OpenJurist

798 F2d 411 United States v. Scully

798 F.2d 411

UNITED STATES of America, Plaintiff-Appellee,
v.
Michael Earl SCULLY, Defendant-Appellant.

No. 85-2694.

United States Court of Appeals,
Tenth Circuit.

Aug. 12, 1986.

Michael Earl Scully, pro se.

Robert N. Miller, U.S. Atty., and Frederic S. Stephens, Asst. U.S. Atty., Denver, Colo., for plaintiff-appellee.

Before McKAY, SETH and TACHA, Circuit Judges.

PER CURIAM.

1

In accordance with 10th Cir.R. 9(e) and Fed.R.App.P. 34(a), this appeal came on for consideration on the briefs and record on appeal.

2

Michael Earl Scully (appellant) appeals an order of the United States District Court for the District of Colorado denying his motion to vacate sentence pursuant to 28 U.S.C. Sec. 2255. We accept the district court's liberal construction of appellant's pro se pleadings as contending that he was denied the effective assistance of counsel before and during plea bargaining, his guilty plea was not voluntary, and there was no factual basis for his guilty plea. Appellant also made a purely legal argument that the district court could not order restitution to appellant's victims as part of his sentence because there is no "lawful money" in the United States.

3

As construed, appellant's motion contains a factual challenge to the voluntariness of his plea. There is no indication in the district court's order, however, that the court reviewed any of the records in this case before concluding that appellant's plea was voluntary and that his counsel was competent. Neither is there any indication that the transcript was unavailable.

4

The Supreme Court has indicated that there are situations in the context of a Sec. 2255 motion where a district court judge's "personal knowledge or recollection" may "completely resolve" a defendant's factual allegations. Machibroda v. United States, 368 U.S. 487, 495, 82 S.Ct. 510, 514, 7 L.Ed.2d 473 (1962). Appellate courts have approved a district court judge's reliance on his memory to rule on the merits of a Sec. 2255 motion where he supplements the record with personal knowledge in situations where the record does not reflect one way or another whether a defendant's allegations have any validity. See, e.g., United States v. Polselli, 747 F.2d 356 (6th Cir.1984), cert. denied, --- U.S. ----, 105 S.Ct. 979, 83 L.Ed.2d 981 (1985) (judge relied on memory to find he had not relied on disputed portions of sentencing report in sentencing defendant); United States v. Kelly, 581 F.2d 152 (8th Cir.1978) (judge relied on his own notes and recollection of the proceedings to find that the defendant had been present during jury impaneling); McKinney v. United States, 487 F.2d 948 (9th Cir.1973) (judge relied on personal observation and recollection in ruling on competency challenge). See also United States v. DiCarlo, 575 F.2d 952 (1st Cir.), cert. denied, 439 U.S. 834, 99 S.Ct. 115, 58 L.Ed.2d 129 (1978); Panico v. United States, 412 F.2d 1151 (2d Cir.1969), cert. denied, 397 U.S. 921, 90 S.Ct. 901, 25 L.Ed.2d 102 (1970). But see United States v. Masthers, 539 F.2d 721 (D.C.Cir.1976) (trial judge may not rely on personal observation to rule defendant was competent at the time of his guilty plea).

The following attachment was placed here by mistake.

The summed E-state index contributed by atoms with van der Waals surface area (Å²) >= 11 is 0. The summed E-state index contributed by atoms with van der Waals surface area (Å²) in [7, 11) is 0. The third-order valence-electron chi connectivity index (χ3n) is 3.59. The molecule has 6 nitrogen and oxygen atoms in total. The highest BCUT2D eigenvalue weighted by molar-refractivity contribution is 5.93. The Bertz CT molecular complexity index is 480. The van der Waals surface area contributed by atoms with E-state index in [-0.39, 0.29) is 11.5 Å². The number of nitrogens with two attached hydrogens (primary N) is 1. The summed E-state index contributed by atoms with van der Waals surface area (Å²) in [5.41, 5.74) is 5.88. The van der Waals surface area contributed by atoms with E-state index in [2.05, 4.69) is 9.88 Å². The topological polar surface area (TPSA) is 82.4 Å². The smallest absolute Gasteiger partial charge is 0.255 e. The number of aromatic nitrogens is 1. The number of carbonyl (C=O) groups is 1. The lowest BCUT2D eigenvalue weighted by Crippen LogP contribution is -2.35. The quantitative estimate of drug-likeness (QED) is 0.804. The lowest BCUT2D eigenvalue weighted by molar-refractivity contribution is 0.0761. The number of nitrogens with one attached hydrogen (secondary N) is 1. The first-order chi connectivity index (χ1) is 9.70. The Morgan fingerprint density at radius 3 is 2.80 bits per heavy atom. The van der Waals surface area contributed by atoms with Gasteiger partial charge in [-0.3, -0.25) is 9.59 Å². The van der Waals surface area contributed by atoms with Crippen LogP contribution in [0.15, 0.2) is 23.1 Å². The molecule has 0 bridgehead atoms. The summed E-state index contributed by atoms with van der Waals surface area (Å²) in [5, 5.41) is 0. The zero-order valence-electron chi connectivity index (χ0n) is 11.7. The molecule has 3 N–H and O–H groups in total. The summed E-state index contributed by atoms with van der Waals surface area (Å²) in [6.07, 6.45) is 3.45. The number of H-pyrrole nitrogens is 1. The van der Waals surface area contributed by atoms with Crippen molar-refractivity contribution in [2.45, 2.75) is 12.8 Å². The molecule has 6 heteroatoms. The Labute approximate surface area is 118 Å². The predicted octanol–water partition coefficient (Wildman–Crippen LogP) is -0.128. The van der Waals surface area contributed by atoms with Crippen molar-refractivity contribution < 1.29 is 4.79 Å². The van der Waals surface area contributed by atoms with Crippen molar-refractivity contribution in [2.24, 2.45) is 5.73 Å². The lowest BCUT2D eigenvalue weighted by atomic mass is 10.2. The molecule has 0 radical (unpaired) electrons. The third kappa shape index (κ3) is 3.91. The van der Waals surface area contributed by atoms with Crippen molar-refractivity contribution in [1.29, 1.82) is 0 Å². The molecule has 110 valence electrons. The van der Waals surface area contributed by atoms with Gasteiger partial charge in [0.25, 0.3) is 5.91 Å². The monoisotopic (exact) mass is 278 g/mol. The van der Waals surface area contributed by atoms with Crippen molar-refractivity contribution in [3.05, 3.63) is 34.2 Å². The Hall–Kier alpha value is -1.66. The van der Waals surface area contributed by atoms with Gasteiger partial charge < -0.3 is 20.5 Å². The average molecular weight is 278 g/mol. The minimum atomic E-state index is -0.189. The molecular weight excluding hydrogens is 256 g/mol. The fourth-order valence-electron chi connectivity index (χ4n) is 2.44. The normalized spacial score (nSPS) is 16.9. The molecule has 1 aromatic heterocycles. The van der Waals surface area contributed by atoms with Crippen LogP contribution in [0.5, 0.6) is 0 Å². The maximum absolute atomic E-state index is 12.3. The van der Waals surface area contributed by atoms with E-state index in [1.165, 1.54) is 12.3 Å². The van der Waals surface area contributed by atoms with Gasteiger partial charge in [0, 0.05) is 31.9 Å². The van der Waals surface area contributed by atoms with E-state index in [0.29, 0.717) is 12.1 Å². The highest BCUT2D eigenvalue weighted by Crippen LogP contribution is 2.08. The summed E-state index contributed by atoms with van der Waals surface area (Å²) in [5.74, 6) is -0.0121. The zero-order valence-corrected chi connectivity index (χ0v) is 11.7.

5

The above cases make clear that a district court is permitted to rely on personal recollection in some circumstances. These cases, however, are distinguishable from the case before this court. Here, the district court apparently relied solely on recollection to make findings about the voluntariness of appellant's guilty plea and the effectiveness of his counsel. Where a record is available which would support or contradict a defendant's factual challenge to his conviction, the district court judge cannot rely solely on his own recollection of events to rule on the merits. On remand, the district court shall review the record to determine the voluntariness of appellant's guilty plea and the effectiveness of his counsel. This court states no opinion on the strength of appellant's case on the merits.

6

Finally, appellant asserted one purely legal argument in district court and on appeal. He argues that the district court could not order restitution as part of his sentence because there is no "lawful money" in the United States. This argument is without any legal merit. We find no error in the district court's denial of appellant's motion as it concerns the order of restitution.

7

The judgment of the United States District Court for the District of Colorado is AFFIRMED with respect to appellant's challenge to the order of restitution and VACATED with respect to appellant's challenge to his guilty plea and the effectiveness of his counsel and the cause is REMANDED for proceedings consistent with this order and judgment.

8

The mandate shall issue forthwith.